Blue indigo and violet the rain stopped the brown was joined
By a family of colors
Mother nature smiled and busied herself
Her nose erupted with smells she did not know
A feeling she had waited patiently to celebrate
After Stanley Plumly
A new pillow throws feathers through the house
like a trail of ducklings, or goslings, or more likely
a hen’s chicks, the plucked down white as snow
turning yellow being trod on, like snow. Somehow
they remind me of birth, the blank slate of it.
Some say they have been born again in the Lord,
the past wiped away. What if we all could be born anew?
Memories become crystallized and then you remember
the line said about it, or a photograph, sepia, that you
tint with your brain. Some say they can remember
that rush into the world, the escape from the womb.
I was told, “You slipped out like a watermelon seed,”
the second twin, the smaller, the one who often
does not survive, lonely in the incubator (I’m sure
I remember the loneliness) where the other was not.
Our mother, depleted, exhausted, could not nurse.
The other’s formula richer, yet she bawled and bawled
with hunger, greedily emptying her bottle. Our mother
snatched mine, half full, and plunged it into the other’s
gaping mouth. I happily, sleepily, relinquished it.
Our mother felt guilty, but I did not. We were so
close in the womb, at first they said we were
identical, yet there were eight minutes between us
and two placentas. This is what we were told. And
I slipped out while my mother slept, and my sister wept.
the trips west follow the journals
of Thor Heyerdahl, a place I did not know
only read about, an isolated dot in a chaotic
an environment left untouched until the sighting
of the Europeans beneath the world
is another world, below the Equator,
the people left after the conquistadors
the people Cesaire, Guillan and Fanon called
wretched of the earth, the people of rugged-
rock jutting into the color of archipelago
calling themselves native, inhabit Paradise
and Guraguay Huallamarca and Huaca Padlana
and Huaca Mateo Salado and Pachacamae
calling themselves Inca; calling themselves
Arawak; calling them Taino and Mestizo
calling them maroon and Mayan and Polynesian
the people leaving Lima Millenia
with King Tiki, the white face left in rock.
and the mother has taken me
like a kangaroo does her pouch
the blue atmosphere becomes amniotic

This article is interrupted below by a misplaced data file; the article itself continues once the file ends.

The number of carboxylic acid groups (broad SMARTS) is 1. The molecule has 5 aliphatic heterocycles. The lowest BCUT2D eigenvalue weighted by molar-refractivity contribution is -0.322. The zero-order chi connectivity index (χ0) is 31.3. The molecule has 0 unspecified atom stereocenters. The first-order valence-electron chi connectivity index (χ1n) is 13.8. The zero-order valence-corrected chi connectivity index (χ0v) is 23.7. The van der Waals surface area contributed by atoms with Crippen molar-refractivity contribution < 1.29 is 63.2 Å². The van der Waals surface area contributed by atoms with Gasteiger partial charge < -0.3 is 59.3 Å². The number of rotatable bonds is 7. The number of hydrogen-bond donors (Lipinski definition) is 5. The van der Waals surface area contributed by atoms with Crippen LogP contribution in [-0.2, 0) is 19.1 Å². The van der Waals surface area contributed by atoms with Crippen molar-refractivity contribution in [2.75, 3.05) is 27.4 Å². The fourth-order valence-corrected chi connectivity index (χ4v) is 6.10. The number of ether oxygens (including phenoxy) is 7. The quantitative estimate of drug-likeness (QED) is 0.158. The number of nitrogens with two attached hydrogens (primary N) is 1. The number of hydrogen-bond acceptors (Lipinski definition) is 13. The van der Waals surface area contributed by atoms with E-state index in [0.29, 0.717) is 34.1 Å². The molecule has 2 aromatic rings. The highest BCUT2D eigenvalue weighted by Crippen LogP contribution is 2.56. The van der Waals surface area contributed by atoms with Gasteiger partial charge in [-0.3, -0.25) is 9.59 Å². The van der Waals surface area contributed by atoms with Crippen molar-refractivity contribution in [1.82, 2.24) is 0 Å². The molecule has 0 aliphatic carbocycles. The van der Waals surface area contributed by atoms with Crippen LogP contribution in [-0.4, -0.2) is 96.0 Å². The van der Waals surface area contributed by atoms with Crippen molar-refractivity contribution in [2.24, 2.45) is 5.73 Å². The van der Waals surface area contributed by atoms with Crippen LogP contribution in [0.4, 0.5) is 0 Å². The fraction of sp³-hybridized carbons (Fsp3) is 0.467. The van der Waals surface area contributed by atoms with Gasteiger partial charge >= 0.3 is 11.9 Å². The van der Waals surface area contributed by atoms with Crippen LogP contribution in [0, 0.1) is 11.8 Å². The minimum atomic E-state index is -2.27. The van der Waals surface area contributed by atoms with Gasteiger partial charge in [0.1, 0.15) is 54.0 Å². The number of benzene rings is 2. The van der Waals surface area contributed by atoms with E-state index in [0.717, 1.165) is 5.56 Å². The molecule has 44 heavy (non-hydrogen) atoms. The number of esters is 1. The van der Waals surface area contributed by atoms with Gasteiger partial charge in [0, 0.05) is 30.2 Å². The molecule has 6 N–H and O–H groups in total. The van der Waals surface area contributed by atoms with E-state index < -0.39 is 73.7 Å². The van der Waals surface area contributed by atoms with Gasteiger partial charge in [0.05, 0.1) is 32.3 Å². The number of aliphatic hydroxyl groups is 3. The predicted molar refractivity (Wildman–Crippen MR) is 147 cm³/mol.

the floor becomes skeletal; becomes
and her umbilical reaches me before
discharge, then she breaths
her trade wind; then I become lung
without name, never seen before, zoo-
plankton as edible enough as salt
the ancient variety of Galapagos,
the grunt and gruel and hoarse baying
of the shark whale, we live alone
she is mother; she disciplines me
as she did Berlanga and Pizarro
without her fertility, the plastic
bags and garbage left without receptacle
we start nine million league
mother, her maternal instinct wants
to make clean of her cesspool inhabitant
forgetting she is available for our use
once the way we travel either by Titanic
or Lusitania she becomes frantic
she has antennae and receptors
she has photosynthesis, the moon
watches as she combs her hair, then waves
her ability to pull down and pull under
like a nautical abortion.
The Day I Was Born
My mother washed her face in cold water, tied her hair back, and put on an old dress. She said she knew my birth would be hard, that she had given birth before, to my sister, and that then the dirt had flushed out of her body like a rabid dog that had finally snapped its chain. She said as well there had been storms the day before I was born, and the creeks near the refugee camp were running high, and some of the barracks near the river were evacuated.
She said she was alone that day I was born. My father had seen my sister Donna being born two years earlier, and he wept and said to my mother that he couldn’t go through that again. So she told him he should just leave, take the money they had and go buy himself some vodka or whiskey, find a barn he could crawl up into and drown himself in the drink, until he couldn’t hear her screams or see the mess that was coming.
There was no hospital, no doctor, no nurse, no midwife, no one with her to help her with the darkness and the screaming when I started to come. There was just me and the tearing in her stomach and her bones breaking apart like God had decided to squeeze her until she was nothing but blood exploding through her useless skin in His dirty hand.
And feeling it, feeling the river of shit and squeezing and bones breaking, she remembered the road that brought her there to that refugee camp in Germany and that darkness.
She remembered the Germans who killed her mother and raped her sister and kicked her sister’s baby to death, and the years in the slave labor camp when the guards would promise her a potato if she would suck them, or a piece of meat if she would fuck them, and she remembered being thankful for the food.